For weeks, months and then years afterwards, the vertical tear hiding within the tendon eluded diagnosis; meanwhile, every step I took ground the fibrous gristle, exacerbating the damage. I deteriorated from limp, to crutch, and even wheelchair. Eventually, I abandoned any form of ambulatory exertion and took to the couch, no longer even an armchair mountaineer.
By the time the surgeon finally deduced and repaired the injury, years of inactivity and unburned calories had accumulated over me like a lead blanket. Any thoughts of climbing had long ago been routed to dead-end sidings of the brain, abandoned in isolated pockets of hazy memory and impracticable dreams. In a bloated, sedentary gloom, I could imagine no path leading back to the mountains. Objects at rest tend to remain at rest.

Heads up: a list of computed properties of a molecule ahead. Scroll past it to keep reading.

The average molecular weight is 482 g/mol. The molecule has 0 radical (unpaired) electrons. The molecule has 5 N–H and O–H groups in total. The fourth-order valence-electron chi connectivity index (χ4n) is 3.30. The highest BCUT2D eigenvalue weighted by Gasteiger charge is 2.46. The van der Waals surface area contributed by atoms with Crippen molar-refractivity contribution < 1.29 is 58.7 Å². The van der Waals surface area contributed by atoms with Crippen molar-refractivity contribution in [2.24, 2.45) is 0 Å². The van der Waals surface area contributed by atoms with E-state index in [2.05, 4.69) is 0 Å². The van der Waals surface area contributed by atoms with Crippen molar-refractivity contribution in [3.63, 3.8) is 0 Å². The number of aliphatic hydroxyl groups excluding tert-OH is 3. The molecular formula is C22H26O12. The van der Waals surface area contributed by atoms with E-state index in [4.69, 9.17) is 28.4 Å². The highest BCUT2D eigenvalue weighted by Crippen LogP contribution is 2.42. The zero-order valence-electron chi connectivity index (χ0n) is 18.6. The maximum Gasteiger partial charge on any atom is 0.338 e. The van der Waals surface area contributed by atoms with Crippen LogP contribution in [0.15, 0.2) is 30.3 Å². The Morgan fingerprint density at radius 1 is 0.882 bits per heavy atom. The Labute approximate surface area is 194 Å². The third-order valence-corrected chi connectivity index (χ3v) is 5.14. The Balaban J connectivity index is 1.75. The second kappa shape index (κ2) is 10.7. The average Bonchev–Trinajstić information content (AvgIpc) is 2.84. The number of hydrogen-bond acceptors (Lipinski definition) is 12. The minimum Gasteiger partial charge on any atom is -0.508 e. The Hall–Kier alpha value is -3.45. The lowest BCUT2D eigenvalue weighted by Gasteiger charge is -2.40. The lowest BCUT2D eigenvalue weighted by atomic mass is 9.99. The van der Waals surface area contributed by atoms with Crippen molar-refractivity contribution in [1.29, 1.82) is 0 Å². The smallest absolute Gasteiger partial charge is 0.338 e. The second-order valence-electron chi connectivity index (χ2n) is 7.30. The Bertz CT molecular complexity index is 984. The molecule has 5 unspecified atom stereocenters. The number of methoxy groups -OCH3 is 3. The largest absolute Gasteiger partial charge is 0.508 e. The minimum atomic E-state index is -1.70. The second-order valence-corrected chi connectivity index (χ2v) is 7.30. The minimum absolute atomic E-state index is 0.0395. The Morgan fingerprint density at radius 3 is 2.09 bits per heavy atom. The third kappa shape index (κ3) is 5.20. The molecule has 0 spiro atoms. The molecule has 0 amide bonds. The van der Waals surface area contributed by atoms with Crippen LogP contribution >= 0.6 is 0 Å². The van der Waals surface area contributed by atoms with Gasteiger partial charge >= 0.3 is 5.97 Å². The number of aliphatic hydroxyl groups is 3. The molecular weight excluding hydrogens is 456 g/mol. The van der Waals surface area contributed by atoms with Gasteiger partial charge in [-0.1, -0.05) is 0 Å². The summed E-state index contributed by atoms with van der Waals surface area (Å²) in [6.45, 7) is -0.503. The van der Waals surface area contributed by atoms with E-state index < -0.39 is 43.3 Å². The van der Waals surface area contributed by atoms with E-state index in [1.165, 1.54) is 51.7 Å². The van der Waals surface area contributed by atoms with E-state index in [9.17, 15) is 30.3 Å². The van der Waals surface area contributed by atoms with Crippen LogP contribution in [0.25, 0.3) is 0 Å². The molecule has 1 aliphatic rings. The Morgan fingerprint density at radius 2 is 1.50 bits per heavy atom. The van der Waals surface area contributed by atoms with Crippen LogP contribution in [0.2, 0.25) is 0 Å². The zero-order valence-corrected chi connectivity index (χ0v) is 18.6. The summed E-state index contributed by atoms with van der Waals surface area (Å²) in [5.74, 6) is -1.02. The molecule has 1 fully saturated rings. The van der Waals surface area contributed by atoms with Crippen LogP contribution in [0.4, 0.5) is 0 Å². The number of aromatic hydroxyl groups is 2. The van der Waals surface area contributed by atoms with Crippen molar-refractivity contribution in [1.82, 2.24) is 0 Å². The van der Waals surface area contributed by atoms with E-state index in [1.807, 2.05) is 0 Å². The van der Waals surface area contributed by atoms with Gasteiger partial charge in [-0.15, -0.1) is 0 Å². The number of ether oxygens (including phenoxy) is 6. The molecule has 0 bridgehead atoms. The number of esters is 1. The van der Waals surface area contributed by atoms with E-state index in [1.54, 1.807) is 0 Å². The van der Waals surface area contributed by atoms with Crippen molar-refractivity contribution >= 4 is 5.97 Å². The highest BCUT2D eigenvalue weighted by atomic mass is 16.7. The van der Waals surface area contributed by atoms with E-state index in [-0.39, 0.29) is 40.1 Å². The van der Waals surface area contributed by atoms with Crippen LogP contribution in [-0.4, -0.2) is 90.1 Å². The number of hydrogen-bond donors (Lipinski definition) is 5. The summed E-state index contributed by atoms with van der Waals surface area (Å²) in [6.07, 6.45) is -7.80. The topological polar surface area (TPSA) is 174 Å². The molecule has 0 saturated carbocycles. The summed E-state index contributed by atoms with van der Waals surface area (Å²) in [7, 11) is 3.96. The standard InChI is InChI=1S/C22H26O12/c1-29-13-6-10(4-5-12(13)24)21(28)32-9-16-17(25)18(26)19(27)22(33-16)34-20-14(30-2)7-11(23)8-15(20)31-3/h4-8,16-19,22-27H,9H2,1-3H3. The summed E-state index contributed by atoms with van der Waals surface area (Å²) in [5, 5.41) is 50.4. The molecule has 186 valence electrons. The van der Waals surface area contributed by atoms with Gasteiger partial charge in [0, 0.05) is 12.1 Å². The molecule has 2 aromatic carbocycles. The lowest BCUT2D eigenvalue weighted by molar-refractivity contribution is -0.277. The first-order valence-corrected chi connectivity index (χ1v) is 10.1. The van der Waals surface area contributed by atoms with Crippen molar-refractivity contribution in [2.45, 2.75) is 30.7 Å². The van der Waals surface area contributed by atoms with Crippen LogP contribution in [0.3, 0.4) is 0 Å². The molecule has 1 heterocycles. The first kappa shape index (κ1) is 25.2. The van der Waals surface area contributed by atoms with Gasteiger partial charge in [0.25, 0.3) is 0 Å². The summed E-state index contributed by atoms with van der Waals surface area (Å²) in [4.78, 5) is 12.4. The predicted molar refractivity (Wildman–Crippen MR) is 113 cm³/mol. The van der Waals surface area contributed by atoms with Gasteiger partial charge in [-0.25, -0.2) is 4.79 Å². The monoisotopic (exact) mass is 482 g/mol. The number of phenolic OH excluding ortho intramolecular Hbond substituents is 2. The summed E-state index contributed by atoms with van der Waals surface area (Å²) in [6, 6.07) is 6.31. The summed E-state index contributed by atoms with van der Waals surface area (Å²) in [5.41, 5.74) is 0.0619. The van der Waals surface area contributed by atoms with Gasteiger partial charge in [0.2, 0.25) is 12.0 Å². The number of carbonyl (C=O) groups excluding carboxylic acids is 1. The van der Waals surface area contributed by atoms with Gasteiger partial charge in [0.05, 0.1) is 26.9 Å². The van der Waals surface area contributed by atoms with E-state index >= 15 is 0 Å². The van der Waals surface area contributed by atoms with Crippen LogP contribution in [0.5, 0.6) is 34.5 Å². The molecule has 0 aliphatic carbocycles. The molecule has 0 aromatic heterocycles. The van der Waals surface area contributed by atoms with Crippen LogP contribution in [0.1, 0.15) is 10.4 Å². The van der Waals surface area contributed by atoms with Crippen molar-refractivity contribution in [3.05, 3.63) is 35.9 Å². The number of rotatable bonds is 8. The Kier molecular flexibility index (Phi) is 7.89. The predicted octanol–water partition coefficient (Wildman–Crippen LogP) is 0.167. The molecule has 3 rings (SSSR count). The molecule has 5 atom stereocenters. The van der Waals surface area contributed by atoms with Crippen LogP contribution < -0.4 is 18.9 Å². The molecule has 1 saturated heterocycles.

Finally, badgered by family and friends, shamed by my own reflection, and with the fear of god put in me when my slimmer and more active father suddenly clutched his chest and dropped dead in my arms, I turned off the TV, pried myself out from between the sofa cushions, and ate an apple. Training had begun.
I walked roads, then trails, ever faster, finally running. Slowly the pounds began to melt away, muscles firmed, and the ankle held. I saw light at the end of the tunnel, even began daydreaming about possible trips and routes to mark my return to mountaineering. For the first time in years I bought a climbing magazine. And that’s when the needle skated off the record:
Stranger in a Strange Land
I never expected the merry-go-round to stand still, but